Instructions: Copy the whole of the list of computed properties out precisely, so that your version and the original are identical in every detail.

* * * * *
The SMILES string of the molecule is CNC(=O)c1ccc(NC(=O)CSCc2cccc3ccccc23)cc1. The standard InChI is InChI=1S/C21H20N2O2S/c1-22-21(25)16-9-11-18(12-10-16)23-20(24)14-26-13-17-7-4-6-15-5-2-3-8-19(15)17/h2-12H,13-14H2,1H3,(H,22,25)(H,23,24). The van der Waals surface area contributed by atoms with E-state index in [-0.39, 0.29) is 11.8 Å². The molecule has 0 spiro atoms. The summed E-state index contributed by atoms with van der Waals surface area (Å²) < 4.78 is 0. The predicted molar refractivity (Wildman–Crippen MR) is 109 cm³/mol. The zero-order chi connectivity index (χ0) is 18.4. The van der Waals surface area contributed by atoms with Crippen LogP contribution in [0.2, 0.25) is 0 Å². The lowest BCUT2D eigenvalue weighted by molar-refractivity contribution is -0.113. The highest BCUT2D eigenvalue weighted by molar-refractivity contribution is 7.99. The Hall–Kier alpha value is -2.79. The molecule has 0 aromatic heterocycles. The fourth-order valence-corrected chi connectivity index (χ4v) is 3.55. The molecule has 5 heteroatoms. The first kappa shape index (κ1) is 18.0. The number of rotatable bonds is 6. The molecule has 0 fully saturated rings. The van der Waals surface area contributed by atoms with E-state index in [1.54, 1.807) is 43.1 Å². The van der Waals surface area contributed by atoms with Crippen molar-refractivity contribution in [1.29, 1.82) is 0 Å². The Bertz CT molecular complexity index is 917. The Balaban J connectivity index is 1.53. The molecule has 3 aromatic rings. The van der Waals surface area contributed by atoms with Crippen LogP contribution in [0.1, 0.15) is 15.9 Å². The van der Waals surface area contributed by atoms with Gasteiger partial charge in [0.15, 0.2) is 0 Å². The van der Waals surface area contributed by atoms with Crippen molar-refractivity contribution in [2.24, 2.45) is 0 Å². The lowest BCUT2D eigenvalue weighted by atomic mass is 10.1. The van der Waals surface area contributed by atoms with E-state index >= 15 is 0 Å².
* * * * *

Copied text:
The SMILES string of the molecule is CNC(=O)c1ccc(NC(=O)CSCc2cccc3ccccc23)cc1. The standard InChI is InChI=1S/C21H20N2O2S/c1-22-21(25)16-9-11-18(12-10-16)23-20(24)14-26-13-17-7-4-6-15-5-2-3-8-19(15)17/h2-12H,13-14H2,1H3,(H,22,25)(H,23,24). The van der Waals surface area contributed by atoms with E-state index in [-0.39, 0.29) is 11.8 Å². The molecule has 0 spiro atoms. The summed E-state index contributed by atoms with van der Waals surface area (Å²) < 4.78 is 0. The predicted molar refractivity (Wildman–Crippen MR) is 109 cm³/mol. The zero-order chi connectivity index (χ0) is 18.4. The van der Waals surface area contributed by atoms with Crippen LogP contribution in [0.2, 0.25) is 0 Å². The lowest BCUT2D eigenvalue weighted by molar-refractivity contribution is -0.113. The highest BCUT2D eigenvalue weighted by molar-refractivity contribution is 7.99. The Hall–Kier alpha value is -2.79. The molecule has 0 aromatic heterocycles. The fourth-order valence-corrected chi connectivity index (χ4v) is 3.55. The molecule has 5 heteroatoms. The first kappa shape index (κ1) is 18.0. The number of rotatable bonds is 6. The molecule has 0 fully saturated rings. The van der Waals surface area contributed by atoms with E-state index in [1.54, 1.807) is 43.1 Å². The van der Waals surface area contributed by atoms with Crippen molar-refractivity contribution in [1.29, 1.82) is 0 Å². The Bertz CT molecular complexity index is 917. The Balaban J connectivity index is 1.53. The molecule has 3 aromatic rings. The van der Waals surface area contributed by atoms with Crippen LogP contribution in [0.1, 0.15) is 15.9 Å². The van der Waals surface area contributed by atoms with Gasteiger partial charge in [0.15, 0.2) is 0 Å². The van der Waals surface area contributed by atoms with Crippen molar-refractivity contribution in [2.24, 2.45) is 0 Å². The lowest BCUT2D eigenvalue weighted by atomic mass is 10.1. The van der Waals surface area contributed by atoms with E-state index >= 15 is 0 Å².